Sociology Club

FAQ's :: Café Society :: Brown Bag Events :: Other Events
 

Co-Chairs: Nicole Maldonado and Andrea Yetzer

Secretary: Alexis Dennis

Treasurer: Shantrell Rogers

Advisor: Dr. Brett Stockdill

Sociology Club


Frequently Asked Questions

Q: What is the Sociology Club?

A: The Sociology Club is really what you, as Sociology majors, minors, and interested NEIU students want to make it. In reality, each semester the Sociology Club, because of a changing core membership, becomes something slightly different.

Q: What types of things has the Sociology Club done in the past?

A: NEIU's Sociology Club has been very active over the past years. The club's membership has obtained Student Activities funds to sponsor numerous provocative speakers and noted authors addressing such issues as: homelessness, domestic violence, public housing, gangs, youth empowerment, hate crimes, and environmental racism. Club members have received funding to attend the annual Midwest Sociology Meetings. Current club activists volunteer to work on issues ranging from affordable housing to homelessness to working with troubled youth. The Sociology Club has sponsored discussion panels in which Sociology faculty members discuss their work in the field and what options are available to Sociology majors. Keep an eye out for flyers and announcements for upcoming events.

Q: It sounds so serious, do you ever have fun?

A: Yes! We enjoy socializing at our meetings, gone on outings like bowling, and we have at least one "purely" social event at least once each semester. But we also have fun when we are engaged in discussing social justice issues and are involved in social change activities. As you know, NEIU students are a great bunch of people!

Q: How do I join?

A: Meetings are held Tuesdays in LWH 2081 during activity hour, 3:05-4:05. Look for flyers and listen for announcements of meetings in your Sociology classes and come to a meeting. We need your ideas and your participation! Club membership is not only enjoyable but you can serve as a club officer and participate in larger NEIU Student Activities. Also, becoming an active part of the Sociology Club is something that you can add to your resumé to make you stand out from other job applicants after graduation.

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Café Society

Café Society: Get Your Hands Off My Rights!: Negotiating Reproductive Choices in a Religious State

Tuesday, February 21, 2012, 3:05 PM – 4:05 PM in LWH 2081

Download Readings for Café Society event by clicking on the article titles below

Café Society: Occupy Movement: Inquiries and Future Implications

Thursday, October 27, 2011, 3:05 PM – 4:05 PM in LWH 2081

Download Readings for Café Society event by clicking on the article titles below

Café Society: Wikileaks, the Media, and the Government

Thursday, March 3, 3:05 PM – 4:05 PM in LWH 2094

Download Readings for Café Society event by clicking on the article titles below

Café Society: Islamophobia and the Anti-Mosque Protests in the U.S.

Thursday, November 4, 2010, 3:05 PM – 4:05 PM in LWH 2094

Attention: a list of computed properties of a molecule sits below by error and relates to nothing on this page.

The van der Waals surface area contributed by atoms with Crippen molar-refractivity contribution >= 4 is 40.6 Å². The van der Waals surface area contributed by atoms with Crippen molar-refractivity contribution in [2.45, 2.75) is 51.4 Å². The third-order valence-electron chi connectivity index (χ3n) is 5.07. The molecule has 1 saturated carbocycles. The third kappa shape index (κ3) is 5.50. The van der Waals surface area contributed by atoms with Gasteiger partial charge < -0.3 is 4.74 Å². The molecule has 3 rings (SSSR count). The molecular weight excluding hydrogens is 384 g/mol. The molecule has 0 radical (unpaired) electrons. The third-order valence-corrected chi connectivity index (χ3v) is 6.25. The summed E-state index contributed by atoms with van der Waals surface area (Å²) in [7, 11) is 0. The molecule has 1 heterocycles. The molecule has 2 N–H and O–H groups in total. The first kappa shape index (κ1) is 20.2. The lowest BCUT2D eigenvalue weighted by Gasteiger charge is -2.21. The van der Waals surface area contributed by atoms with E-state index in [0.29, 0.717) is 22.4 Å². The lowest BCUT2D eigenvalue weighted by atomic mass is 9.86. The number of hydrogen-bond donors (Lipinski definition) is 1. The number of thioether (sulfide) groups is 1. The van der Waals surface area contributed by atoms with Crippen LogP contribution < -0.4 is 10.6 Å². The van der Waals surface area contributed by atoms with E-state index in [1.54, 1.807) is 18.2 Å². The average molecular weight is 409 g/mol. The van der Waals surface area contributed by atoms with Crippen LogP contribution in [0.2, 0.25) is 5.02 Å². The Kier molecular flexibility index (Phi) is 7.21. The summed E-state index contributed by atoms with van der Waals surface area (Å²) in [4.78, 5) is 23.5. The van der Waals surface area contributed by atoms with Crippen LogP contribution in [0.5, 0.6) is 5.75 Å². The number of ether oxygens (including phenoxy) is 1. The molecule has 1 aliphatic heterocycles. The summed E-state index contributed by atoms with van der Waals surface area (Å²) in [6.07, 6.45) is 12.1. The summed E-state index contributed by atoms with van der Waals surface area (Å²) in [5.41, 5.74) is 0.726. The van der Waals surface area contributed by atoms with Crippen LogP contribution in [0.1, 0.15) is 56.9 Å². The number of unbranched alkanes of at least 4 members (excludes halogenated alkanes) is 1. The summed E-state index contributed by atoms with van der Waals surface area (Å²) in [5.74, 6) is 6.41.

Download Readings for Café Society event by clicking on the article titles below

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Brown Bag Events

Lisa Berube--Theorizing (Bi)Sexuality: Embodiment, Erotic, and Emotions

Thursday, November 17, 2011, 3:05 - 4:05 PM in LWH 2081

Please join the Sociology Club at the event where sociologist Lisa Berube will discuss her research on bisexuality in women from diverse backgrounds to better understand bisexual lives in a hetero-normative world.

Graduate School Panel

Thursday, March 17, 2011, 3:05 - 4:05 PM in LWH 2094

Please join members of the Sociology Club as we invite a panel of current and soon-to-be graduate students to discuss their experiences in applying to graduate school. There will be plenty of time for everyone to ask qeustions about the graduate school application process as well as graduate school experiences. Everyone is welcome to attend!

Rachel Allison--I’ve Been There, Done That: Racial and Class Variation in College Women’s Sexual Strategies

Thursday, March 31, 2011, 3:05 - 4:05 PM in LWH 2094

Please join the Sociology Club at the event where sociologist Rachel Allison will discuss her research on college students' relationships and sexuality.

Dr. Sonia Oliva--Playing the Race Card: Using Race-Conscious and Color-blind Ideologies to "Fix" Latino and Black Tensions in a Multi-Racial School

Thursday, November 11, 2010, 3:05 - 4:05 PM in LWH 2094

In recent years, several Chicago Public schools reported an increase in Latino and Black tensions. Using ethnographic methods, I examine the contradictory ways in which Central High, a “hotbed” of Latino and Black tensions, handled their “race issues.” For this project I was an active participant in one school for the 2006-2007 school-year. I drew upon various data sources including participant observations, interviews, (with school personnel, students, and community members) and written documents. I find that schools have a quick and easy solution to quelling Black and Latino tensions—increase the rules, security, and surveillance. The more complex solution is to find out how and in what ways the school reproduces racial inequality. Teachers and staff members in the Race Relations Committee grappled with race-conscious initiatives and colorblind ideologies as they tried to resolve Black and Latino “race” issues in the school. They believed students were ready for conversations about race but that teachers should not be “slapped in the face with it.” I argue that current racial ideologies leave schools without a language or vocabulary to fully address and understand their “race issues.” In this manner, current racial ideologies act as a smokescreen for larger social forces at play.

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